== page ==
In the US, the best leading indicator of an economic recovery has been the initial jobless claims. Instead of looking at 101 indicators and trying to track every piece of news, you can just track this single number.
The latest US initial jobless claims have fallen by over 150,000 since peaking at 674,000 for the week ending March 27, 2009. While new jobless claims of over 500,000 hardly reflects a robust economy, a peaking of jobless claims has generally preceded the official end of a recession by 2-6 months. (click on the chart to see how this works). While the US economy is weak, it is probably recovering.
In Singapore, the quarterly PPI (Property Price Index) is an excellent indicator. In all the past few recessions, the private property market had only one turning point for going into recession and one turning point for recovery.
Recent US jobless claims and Singapore Private Residential PPI both seem to indicate the economy is on the (rocky?) road to recovery. However, we are recovering slowly from a very sharp and long global recession and it will be some time before we get back to the economy of 2007. There is also enhanced risk of inflation due to the quatitative easing (printing money) by major economies[Link]. Inflation can be even more painful than recession for many people.
That is all I have for forecasting the economy. The rest of this posting talks about what is really wrong with the global economy and the real root cause of the problems we are seeing today. The root cause is not the subprime crisis or banking crisis - those precipitated a downturn in a global economy that was not sustainable anyway in the long run.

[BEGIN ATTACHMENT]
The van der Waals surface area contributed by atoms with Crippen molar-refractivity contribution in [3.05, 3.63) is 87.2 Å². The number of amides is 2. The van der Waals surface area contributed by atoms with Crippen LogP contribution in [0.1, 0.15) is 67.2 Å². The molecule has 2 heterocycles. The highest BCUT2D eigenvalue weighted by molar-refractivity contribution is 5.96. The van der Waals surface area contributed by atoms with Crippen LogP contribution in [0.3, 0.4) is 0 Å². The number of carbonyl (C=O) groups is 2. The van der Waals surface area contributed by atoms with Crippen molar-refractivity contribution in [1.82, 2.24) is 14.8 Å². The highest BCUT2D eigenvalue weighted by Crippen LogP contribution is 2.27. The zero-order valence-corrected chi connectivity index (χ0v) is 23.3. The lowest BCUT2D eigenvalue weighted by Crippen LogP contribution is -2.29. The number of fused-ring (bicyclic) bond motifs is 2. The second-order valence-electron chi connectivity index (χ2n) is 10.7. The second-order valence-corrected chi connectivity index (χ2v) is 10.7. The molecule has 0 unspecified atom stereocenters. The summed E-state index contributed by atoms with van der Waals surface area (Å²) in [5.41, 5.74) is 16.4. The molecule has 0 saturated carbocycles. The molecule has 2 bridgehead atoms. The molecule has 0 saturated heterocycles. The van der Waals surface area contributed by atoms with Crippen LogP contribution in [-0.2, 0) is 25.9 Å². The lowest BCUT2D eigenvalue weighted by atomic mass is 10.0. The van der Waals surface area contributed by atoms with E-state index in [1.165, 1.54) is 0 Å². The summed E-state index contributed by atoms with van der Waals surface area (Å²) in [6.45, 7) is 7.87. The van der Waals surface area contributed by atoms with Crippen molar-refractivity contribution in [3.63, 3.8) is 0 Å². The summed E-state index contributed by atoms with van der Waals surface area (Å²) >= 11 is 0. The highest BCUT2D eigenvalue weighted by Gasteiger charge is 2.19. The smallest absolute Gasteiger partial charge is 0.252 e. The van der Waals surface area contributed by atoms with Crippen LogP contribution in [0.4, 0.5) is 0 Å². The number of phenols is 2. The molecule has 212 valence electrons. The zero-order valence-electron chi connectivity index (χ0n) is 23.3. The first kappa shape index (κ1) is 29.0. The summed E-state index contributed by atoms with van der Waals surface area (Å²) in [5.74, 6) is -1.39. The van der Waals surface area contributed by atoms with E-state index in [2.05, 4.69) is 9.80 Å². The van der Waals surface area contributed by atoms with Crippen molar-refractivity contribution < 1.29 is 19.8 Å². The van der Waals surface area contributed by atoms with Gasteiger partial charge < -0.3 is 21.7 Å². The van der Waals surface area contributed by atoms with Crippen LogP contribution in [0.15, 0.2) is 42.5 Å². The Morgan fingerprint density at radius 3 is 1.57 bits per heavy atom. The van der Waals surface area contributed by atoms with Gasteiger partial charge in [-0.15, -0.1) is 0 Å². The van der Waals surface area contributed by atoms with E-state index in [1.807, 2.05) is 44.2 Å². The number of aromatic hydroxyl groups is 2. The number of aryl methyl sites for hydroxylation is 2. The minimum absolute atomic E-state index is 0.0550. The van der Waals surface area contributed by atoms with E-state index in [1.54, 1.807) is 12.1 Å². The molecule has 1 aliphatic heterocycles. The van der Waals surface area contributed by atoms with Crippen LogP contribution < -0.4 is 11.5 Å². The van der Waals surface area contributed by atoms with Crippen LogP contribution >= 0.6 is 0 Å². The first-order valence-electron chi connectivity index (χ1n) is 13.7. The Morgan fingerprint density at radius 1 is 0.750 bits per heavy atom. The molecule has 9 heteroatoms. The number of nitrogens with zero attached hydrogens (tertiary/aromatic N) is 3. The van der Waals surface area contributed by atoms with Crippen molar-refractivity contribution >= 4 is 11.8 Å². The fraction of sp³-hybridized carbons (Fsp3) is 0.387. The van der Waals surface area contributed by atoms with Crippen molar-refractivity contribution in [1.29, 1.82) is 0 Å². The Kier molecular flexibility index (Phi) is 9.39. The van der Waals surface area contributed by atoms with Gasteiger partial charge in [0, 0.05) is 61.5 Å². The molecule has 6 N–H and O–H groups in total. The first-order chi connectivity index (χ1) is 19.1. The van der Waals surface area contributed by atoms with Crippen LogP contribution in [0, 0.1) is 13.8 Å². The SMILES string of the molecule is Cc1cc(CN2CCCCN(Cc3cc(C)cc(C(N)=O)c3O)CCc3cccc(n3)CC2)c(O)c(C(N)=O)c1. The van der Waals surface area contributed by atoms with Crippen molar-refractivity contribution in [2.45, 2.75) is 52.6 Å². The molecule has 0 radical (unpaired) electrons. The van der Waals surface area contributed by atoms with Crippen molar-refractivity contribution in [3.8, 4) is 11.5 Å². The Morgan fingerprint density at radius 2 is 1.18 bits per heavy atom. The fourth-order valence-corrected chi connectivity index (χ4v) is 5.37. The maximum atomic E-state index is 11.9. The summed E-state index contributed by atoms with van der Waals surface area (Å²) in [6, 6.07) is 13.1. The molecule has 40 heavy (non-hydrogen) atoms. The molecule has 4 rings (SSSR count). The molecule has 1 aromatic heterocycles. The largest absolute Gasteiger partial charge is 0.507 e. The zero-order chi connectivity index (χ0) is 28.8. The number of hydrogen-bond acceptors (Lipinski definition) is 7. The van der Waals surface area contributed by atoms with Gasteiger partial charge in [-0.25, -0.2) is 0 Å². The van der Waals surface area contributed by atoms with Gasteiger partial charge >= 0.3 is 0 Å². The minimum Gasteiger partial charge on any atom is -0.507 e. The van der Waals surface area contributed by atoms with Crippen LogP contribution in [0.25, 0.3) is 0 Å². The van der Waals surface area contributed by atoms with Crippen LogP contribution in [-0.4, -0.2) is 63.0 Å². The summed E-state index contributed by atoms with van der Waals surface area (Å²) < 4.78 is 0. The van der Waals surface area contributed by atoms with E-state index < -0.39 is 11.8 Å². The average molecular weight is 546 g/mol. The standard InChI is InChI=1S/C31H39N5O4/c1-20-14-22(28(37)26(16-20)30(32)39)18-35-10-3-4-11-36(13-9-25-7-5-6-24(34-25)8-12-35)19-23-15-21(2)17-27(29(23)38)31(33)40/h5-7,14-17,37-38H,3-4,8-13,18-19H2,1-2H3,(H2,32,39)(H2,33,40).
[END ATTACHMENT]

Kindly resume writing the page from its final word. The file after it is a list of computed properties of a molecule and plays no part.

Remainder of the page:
For the economy to grow long term in a sustainable fashion, something known as the productivity-wage gap has to be closed. Since Reaganomics of 80s which resulted in the decline of workers unions and globalisation, this gap has gone up. Workers became more productive making more products but their wages did not catch up. Wages are the main source of demand for these products. In order to make up for the gap, consumers in Western countries borrowed money - first using credit cards, later remortgaging their homes to consume. Debt ballooned..... Globalisation which allowed companies to move their production to where wages were the lowest resulted in a race to the bottom (remember Singapore workers were told to keep wage increases below productivity). Corporate profits rose to the highest levels as a % of GDP as income inequality rose to record levels along with household debt levels. The relationship between wages and productivity which was stable for previous 200 years, according to Ravi Batra, started to deviate and widen in the 80s . Rising debt in Western societies compensated for stagnant wages and we were on a path of unsustainable growth. The problem is with many countries like China have poor labor laws and hundreds of millions of peasants willing to work in sweatshop conditions for low wages...this gap cannot be closed until the Chinese, Vietnamese etc allow their workers better wages & benefits.
We have been told independent unions are a bad thing. They cause trouble by pushing up wages in certain industries and make our country uncompetitive. We are also told that higher wages will cause inflation (lower wages better?). Unions have caused trouble in the past by going beyond reasonable demands weakening the competitiveness of certain industries (e.g. US auto-makers?). However, the other side of the story, less frequently told is the problems caused by the disappearance of labor unions around the world. We need to get rid of ours to compete with China which under communist leaders don't even respect basic human rights let alone worker's rights. In Paul Krugman's book "Conscience of a Liberal", he looked at the how the disappearance of labor union resulted in the decimation of the middleclass in America[Link].